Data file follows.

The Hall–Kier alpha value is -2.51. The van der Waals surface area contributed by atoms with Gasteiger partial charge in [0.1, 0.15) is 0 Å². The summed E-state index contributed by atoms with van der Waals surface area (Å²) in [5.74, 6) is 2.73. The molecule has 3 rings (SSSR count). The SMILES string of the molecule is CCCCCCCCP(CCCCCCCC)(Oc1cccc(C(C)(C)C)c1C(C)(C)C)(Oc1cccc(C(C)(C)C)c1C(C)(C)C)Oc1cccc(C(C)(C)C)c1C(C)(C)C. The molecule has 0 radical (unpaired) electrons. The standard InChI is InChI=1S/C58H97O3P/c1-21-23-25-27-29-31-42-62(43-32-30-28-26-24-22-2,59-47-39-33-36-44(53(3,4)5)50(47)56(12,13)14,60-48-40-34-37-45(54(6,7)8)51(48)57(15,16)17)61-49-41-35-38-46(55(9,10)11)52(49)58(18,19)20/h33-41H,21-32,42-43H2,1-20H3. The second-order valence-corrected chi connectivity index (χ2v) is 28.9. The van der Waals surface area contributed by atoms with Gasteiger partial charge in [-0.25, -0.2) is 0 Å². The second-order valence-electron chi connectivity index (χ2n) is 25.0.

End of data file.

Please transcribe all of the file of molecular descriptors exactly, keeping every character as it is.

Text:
The Hall–Kier alpha value is -2.51. The van der Waals surface area contributed by atoms with Gasteiger partial charge in [0.1, 0.15) is 0 Å². The summed E-state index contributed by atoms with van der Waals surface area (Å²) in [5.74, 6) is 2.73. The molecule has 3 rings (SSSR count). The SMILES string of the molecule is CCCCCCCCP(CCCCCCCC)(Oc1cccc(C(C)(C)C)c1C(C)(C)C)(Oc1cccc(C(C)(C)C)c1C(C)(C)C)Oc1cccc(C(C)(C)C)c1C(C)(C)C. The molecule has 0 radical (unpaired) electrons. The standard InChI is InChI=1S/C58H97O3P/c1-21-23-25-27-29-31-42-62(43-32-30-28-26-24-22-2,59-47-39-33-36-44(53(3,4)5)50(47)56(12,13)14,60-48-40-34-37-45(54(6,7)8)51(48)57(15,16)17)61-49-41-35-38-46(55(9,10)11)52(49)58(18,19)20/h33-41H,21-32,42-43H2,1-20H3. The second-order valence-corrected chi connectivity index (χ2v) is 28.9. The van der Waals surface area contributed by atoms with Gasteiger partial charge in [-0.25, -0.2) is 0 Å². The second-order valence-electron chi connectivity index (χ2n) is 25.0.